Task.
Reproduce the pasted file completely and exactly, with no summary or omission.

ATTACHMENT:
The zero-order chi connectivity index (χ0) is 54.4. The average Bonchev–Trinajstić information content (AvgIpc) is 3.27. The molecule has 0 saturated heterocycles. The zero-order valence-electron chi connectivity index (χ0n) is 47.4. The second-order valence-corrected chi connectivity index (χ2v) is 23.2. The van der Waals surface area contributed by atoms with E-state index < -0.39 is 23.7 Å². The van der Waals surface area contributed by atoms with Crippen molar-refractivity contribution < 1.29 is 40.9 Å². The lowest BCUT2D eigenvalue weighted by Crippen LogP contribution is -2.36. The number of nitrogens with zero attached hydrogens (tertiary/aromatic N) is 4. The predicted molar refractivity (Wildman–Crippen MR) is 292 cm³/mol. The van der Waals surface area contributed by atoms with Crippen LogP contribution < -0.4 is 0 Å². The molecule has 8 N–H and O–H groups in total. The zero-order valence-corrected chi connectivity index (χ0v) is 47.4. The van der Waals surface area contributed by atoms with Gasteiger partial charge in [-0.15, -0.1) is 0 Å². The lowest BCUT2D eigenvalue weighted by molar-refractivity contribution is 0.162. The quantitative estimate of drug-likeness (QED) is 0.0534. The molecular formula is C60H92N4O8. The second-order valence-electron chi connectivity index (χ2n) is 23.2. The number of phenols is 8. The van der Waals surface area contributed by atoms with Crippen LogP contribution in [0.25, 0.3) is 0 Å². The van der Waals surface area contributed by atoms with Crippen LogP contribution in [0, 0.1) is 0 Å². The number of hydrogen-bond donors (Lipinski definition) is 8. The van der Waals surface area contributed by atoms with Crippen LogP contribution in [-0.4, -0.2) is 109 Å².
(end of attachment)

The zero-order chi connectivity index (χ0) is 54.4. The average Bonchev–Trinajstić information content (AvgIpc) is 3.27. The molecule has 0 saturated heterocycles. The zero-order valence-electron chi connectivity index (χ0n) is 47.4. The second-order valence-corrected chi connectivity index (χ2v) is 23.2. The van der Waals surface area contributed by atoms with E-state index < -0.39 is 23.7 Å². The van der Waals surface area contributed by atoms with Crippen molar-refractivity contribution < 1.29 is 40.9 Å². The lowest BCUT2D eigenvalue weighted by Crippen LogP contribution is -2.36. The number of nitrogens with zero attached hydrogens (tertiary/aromatic N) is 4. The predicted molar refractivity (Wildman–Crippen MR) is 292 cm³/mol. The van der Waals surface area contributed by atoms with Crippen LogP contribution < -0.4 is 0 Å². The molecule has 8 N–H and O–H groups in total. The zero-order valence-corrected chi connectivity index (χ0v) is 47.4. The van der Waals surface area contributed by atoms with Gasteiger partial charge in [-0.15, -0.1) is 0 Å². The lowest BCUT2D eigenvalue weighted by molar-refractivity contribution is 0.162. The quantitative estimate of drug-likeness (QED) is 0.0534. The molecular formula is C60H92N4O8. The second-order valence-electron chi connectivity index (χ2n) is 23.2. The number of phenols is 8. The van der Waals surface area contributed by atoms with Crippen LogP contribution in [0.25, 0.3) is 0 Å². The van der Waals surface area contributed by atoms with Crippen LogP contribution in [0, 0.1) is 0 Å². The number of hydrogen-bond donors (Lipinski definition) is 8. The van der Waals surface area contributed by atoms with Crippen LogP contribution in [-0.4, -0.2) is 109 Å².